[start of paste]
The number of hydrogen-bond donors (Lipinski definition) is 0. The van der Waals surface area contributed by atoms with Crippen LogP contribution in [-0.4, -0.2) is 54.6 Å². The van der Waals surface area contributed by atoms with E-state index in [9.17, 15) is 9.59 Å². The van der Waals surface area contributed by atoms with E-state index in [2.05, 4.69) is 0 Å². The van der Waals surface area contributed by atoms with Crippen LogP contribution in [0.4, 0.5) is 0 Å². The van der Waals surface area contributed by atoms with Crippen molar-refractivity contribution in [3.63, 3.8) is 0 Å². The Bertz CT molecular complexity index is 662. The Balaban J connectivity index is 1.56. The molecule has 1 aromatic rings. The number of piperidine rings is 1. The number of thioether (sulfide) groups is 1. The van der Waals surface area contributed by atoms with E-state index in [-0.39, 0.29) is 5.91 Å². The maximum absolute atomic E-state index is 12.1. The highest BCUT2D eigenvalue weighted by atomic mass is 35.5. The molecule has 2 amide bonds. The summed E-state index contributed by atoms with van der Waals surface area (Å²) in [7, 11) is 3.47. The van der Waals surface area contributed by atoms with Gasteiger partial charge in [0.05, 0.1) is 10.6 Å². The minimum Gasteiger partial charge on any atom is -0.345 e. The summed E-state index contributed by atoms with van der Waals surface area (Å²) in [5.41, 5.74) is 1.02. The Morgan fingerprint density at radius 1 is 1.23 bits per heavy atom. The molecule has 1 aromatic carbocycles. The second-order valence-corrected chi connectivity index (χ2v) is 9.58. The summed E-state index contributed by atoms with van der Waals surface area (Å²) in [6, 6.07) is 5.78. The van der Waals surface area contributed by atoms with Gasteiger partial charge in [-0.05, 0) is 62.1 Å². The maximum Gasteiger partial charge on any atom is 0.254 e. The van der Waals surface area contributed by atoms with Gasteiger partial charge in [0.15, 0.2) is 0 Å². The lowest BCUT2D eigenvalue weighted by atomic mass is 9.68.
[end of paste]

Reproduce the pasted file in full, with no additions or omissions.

The number of hydrogen-bond donors (Lipinski definition) is 0. The van der Waals surface area contributed by atoms with Crippen LogP contribution in [-0.4, -0.2) is 54.6 Å². The van der Waals surface area contributed by atoms with E-state index in [9.17, 15) is 9.59 Å². The van der Waals surface area contributed by atoms with E-state index in [2.05, 4.69) is 0 Å². The van der Waals surface area contributed by atoms with Crippen LogP contribution in [0.4, 0.5) is 0 Å². The van der Waals surface area contributed by atoms with Crippen molar-refractivity contribution in [3.63, 3.8) is 0 Å². The Bertz CT molecular complexity index is 662. The Balaban J connectivity index is 1.56. The molecule has 1 aromatic rings. The number of piperidine rings is 1. The number of thioether (sulfide) groups is 1. The van der Waals surface area contributed by atoms with E-state index in [-0.39, 0.29) is 5.91 Å². The maximum absolute atomic E-state index is 12.1. The highest BCUT2D eigenvalue weighted by atomic mass is 35.5. The molecule has 2 amide bonds. The summed E-state index contributed by atoms with van der Waals surface area (Å²) in [7, 11) is 3.47. The van der Waals surface area contributed by atoms with Gasteiger partial charge in [0.05, 0.1) is 10.6 Å². The minimum Gasteiger partial charge on any atom is -0.345 e. The summed E-state index contributed by atoms with van der Waals surface area (Å²) in [5.41, 5.74) is 1.02. The Morgan fingerprint density at radius 1 is 1.23 bits per heavy atom. The molecule has 1 aromatic carbocycles. The second-order valence-corrected chi connectivity index (χ2v) is 9.58. The summed E-state index contributed by atoms with van der Waals surface area (Å²) in [6, 6.07) is 5.78. The van der Waals surface area contributed by atoms with Gasteiger partial charge in [-0.05, 0) is 62.1 Å². The maximum Gasteiger partial charge on any atom is 0.254 e. The van der Waals surface area contributed by atoms with Gasteiger partial charge in [0.15, 0.2) is 0 Å². The lowest BCUT2D eigenvalue weighted by atomic mass is 9.68.